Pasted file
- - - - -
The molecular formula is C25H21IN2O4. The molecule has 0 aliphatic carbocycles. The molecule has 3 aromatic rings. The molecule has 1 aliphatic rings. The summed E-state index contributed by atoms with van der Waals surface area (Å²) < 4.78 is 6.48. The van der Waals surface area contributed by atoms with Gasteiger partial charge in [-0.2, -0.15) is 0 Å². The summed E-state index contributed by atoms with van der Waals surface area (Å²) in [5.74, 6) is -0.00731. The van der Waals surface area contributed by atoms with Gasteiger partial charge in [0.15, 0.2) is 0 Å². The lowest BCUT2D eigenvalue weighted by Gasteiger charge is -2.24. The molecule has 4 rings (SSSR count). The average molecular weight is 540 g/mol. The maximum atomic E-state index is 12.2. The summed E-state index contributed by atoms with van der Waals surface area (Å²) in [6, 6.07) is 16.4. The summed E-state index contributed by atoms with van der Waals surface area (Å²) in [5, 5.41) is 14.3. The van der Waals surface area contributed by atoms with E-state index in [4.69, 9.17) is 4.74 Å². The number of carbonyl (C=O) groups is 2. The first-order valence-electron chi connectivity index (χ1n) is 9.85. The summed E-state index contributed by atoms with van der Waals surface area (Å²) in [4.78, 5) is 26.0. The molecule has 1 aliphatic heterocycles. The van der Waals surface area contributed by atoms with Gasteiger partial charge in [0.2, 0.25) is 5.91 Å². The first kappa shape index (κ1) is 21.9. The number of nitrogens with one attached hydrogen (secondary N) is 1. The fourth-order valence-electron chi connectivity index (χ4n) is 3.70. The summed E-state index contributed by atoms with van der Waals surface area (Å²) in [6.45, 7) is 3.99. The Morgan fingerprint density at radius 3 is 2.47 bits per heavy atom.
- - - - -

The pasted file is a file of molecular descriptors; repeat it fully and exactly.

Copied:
The molecular formula is C25H21IN2O4. The molecule has 0 aliphatic carbocycles. The molecule has 3 aromatic rings. The molecule has 1 aliphatic rings. The summed E-state index contributed by atoms with van der Waals surface area (Å²) < 4.78 is 6.48. The van der Waals surface area contributed by atoms with Gasteiger partial charge in [-0.2, -0.15) is 0 Å². The summed E-state index contributed by atoms with van der Waals surface area (Å²) in [5.74, 6) is -0.00731. The van der Waals surface area contributed by atoms with Gasteiger partial charge in [0.15, 0.2) is 0 Å². The lowest BCUT2D eigenvalue weighted by Gasteiger charge is -2.24. The molecule has 4 rings (SSSR count). The average molecular weight is 540 g/mol. The maximum atomic E-state index is 12.2. The summed E-state index contributed by atoms with van der Waals surface area (Å²) in [6, 6.07) is 16.4. The summed E-state index contributed by atoms with van der Waals surface area (Å²) in [5, 5.41) is 14.3. The van der Waals surface area contributed by atoms with E-state index in [4.69, 9.17) is 4.74 Å². The number of carbonyl (C=O) groups is 2. The first-order valence-electron chi connectivity index (χ1n) is 9.85. The summed E-state index contributed by atoms with van der Waals surface area (Å²) in [4.78, 5) is 26.0. The molecule has 1 aliphatic heterocycles. The van der Waals surface area contributed by atoms with Gasteiger partial charge in [0.2, 0.25) is 5.91 Å². The first kappa shape index (κ1) is 21.9. The number of nitrogens with one attached hydrogen (secondary N) is 1. The fourth-order valence-electron chi connectivity index (χ4n) is 3.70. The summed E-state index contributed by atoms with van der Waals surface area (Å²) in [6.45, 7) is 3.99. The Morgan fingerprint density at radius 3 is 2.47 bits per heavy atom.